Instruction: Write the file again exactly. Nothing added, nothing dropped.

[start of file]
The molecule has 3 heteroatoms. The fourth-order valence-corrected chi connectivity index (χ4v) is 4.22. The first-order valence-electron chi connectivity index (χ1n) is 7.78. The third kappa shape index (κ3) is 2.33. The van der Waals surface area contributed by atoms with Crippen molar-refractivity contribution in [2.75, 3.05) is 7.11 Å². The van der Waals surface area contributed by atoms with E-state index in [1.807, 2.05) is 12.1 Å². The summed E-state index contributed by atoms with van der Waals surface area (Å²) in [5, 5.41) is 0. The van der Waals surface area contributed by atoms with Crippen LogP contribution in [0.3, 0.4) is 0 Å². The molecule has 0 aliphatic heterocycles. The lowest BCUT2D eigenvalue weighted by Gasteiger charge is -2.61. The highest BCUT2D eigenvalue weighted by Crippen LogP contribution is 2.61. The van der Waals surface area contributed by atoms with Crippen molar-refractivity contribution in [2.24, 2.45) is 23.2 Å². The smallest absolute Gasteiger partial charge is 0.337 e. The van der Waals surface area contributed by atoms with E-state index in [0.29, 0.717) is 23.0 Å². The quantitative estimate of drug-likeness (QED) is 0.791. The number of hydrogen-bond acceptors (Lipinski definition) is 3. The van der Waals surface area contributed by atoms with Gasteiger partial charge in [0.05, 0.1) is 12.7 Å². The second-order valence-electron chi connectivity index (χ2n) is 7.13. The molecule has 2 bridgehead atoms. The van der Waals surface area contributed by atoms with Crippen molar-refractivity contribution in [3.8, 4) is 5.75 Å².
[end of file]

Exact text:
The molecule has 3 heteroatoms. The fourth-order valence-corrected chi connectivity index (χ4v) is 4.22. The first-order valence-electron chi connectivity index (χ1n) is 7.78. The third kappa shape index (κ3) is 2.33. The van der Waals surface area contributed by atoms with Crippen molar-refractivity contribution in [2.75, 3.05) is 7.11 Å². The van der Waals surface area contributed by atoms with E-state index in [1.807, 2.05) is 12.1 Å². The summed E-state index contributed by atoms with van der Waals surface area (Å²) in [5, 5.41) is 0. The van der Waals surface area contributed by atoms with Crippen LogP contribution in [0.3, 0.4) is 0 Å². The molecule has 0 aliphatic heterocycles. The lowest BCUT2D eigenvalue weighted by Gasteiger charge is -2.61. The highest BCUT2D eigenvalue weighted by Crippen LogP contribution is 2.61. The van der Waals surface area contributed by atoms with Crippen molar-refractivity contribution in [2.24, 2.45) is 23.2 Å². The smallest absolute Gasteiger partial charge is 0.337 e. The van der Waals surface area contributed by atoms with E-state index in [0.29, 0.717) is 23.0 Å². The quantitative estimate of drug-likeness (QED) is 0.791. The number of hydrogen-bond acceptors (Lipinski definition) is 3. The van der Waals surface area contributed by atoms with Gasteiger partial charge in [0.05, 0.1) is 12.7 Å². The second-order valence-electron chi connectivity index (χ2n) is 7.13. The molecule has 2 bridgehead atoms. The van der Waals surface area contributed by atoms with Crippen molar-refractivity contribution in [3.8, 4) is 5.75 Å².